Microsoft has been given an extension to respond to the European Commission's report on allegedly anti-competitive business practices.
European Competition Commissioner, Mario Monti, said on Wednesday that the company had been granted a "short extension" to reply to the EC's statement of objections.
The orginal deadline had been inked for some time this month.
Earlier in the week, the EC report was leaked to the press, sparking speculation that Microsoft may face a heavy fine for allegedly anti-competitive behaviour in its Windows XP product.
Microsoft will present its defence at an oral hearing in the near future.
The Redmond giant also reached an incremental deadline today with its federal adversaries in the US antitrust case.
Microsoft was ordered to reach a settlement with the US Department of Justice by the end of today. Failing that, the two factions are to have decided on a mediator to help steer the case towards a settlement.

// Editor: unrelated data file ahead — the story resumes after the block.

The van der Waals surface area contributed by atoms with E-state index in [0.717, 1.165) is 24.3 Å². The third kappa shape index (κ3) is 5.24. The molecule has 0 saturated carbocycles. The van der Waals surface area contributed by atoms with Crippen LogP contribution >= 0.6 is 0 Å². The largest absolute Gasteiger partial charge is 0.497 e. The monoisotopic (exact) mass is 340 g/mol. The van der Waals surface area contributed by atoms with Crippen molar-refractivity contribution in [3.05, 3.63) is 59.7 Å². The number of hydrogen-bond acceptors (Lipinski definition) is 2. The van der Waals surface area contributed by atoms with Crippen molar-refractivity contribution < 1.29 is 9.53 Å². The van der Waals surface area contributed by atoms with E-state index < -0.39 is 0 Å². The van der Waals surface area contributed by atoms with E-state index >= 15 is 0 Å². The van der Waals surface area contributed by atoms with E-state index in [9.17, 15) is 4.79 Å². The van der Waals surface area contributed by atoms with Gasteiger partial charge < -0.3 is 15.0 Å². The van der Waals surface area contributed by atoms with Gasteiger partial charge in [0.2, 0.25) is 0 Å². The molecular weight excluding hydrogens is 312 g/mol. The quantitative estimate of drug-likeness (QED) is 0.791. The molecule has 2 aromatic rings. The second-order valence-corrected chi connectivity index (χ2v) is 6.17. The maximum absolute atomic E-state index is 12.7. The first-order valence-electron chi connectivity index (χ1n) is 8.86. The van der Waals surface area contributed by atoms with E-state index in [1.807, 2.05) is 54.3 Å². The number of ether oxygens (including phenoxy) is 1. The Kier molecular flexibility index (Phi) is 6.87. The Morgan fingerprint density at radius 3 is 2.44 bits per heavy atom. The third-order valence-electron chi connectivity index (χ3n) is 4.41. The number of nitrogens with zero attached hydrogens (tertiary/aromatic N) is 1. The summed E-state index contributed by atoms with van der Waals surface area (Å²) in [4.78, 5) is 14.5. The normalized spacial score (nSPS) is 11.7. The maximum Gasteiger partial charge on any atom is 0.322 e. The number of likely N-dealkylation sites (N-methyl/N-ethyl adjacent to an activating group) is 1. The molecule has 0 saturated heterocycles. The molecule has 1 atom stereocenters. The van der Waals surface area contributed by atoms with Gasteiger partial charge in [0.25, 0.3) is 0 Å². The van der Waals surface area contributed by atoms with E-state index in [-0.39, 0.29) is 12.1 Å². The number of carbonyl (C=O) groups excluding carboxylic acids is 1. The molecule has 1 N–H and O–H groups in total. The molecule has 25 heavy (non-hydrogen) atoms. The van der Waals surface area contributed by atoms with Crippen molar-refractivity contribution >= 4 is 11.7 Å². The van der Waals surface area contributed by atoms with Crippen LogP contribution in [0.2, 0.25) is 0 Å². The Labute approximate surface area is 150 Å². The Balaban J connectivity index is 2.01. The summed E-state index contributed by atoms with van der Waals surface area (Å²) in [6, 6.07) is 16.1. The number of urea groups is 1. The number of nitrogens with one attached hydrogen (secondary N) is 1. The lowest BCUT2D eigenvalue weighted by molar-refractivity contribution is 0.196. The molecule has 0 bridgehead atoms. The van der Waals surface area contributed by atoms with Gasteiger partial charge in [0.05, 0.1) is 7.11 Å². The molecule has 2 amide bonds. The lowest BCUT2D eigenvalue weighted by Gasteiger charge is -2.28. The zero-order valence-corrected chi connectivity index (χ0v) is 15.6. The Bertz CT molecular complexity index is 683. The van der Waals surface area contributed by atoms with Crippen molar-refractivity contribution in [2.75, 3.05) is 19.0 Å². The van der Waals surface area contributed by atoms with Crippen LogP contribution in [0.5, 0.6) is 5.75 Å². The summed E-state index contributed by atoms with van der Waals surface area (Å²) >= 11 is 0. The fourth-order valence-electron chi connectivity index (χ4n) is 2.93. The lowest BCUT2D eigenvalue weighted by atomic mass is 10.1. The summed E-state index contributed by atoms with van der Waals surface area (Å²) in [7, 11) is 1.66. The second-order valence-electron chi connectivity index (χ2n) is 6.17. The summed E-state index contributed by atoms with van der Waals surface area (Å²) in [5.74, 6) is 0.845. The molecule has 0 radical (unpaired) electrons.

Although neither side has commented on the status of the talks under way, the two will meet with Judge Kollar-Kotelly to update the court on the settlement efforts.
If no settlement is reached and no mediator put forward, the court will appoint one.
On Tuesday, the US Supreme Court said it had rejected Microsoft's request for a review, meaning that the company is now running out of appeal options.
If there is still no settlement by November, Kollar-Kotelly will take the case back to a trial and decide on a solution.
But then, Microsoft could try again for an appeal.
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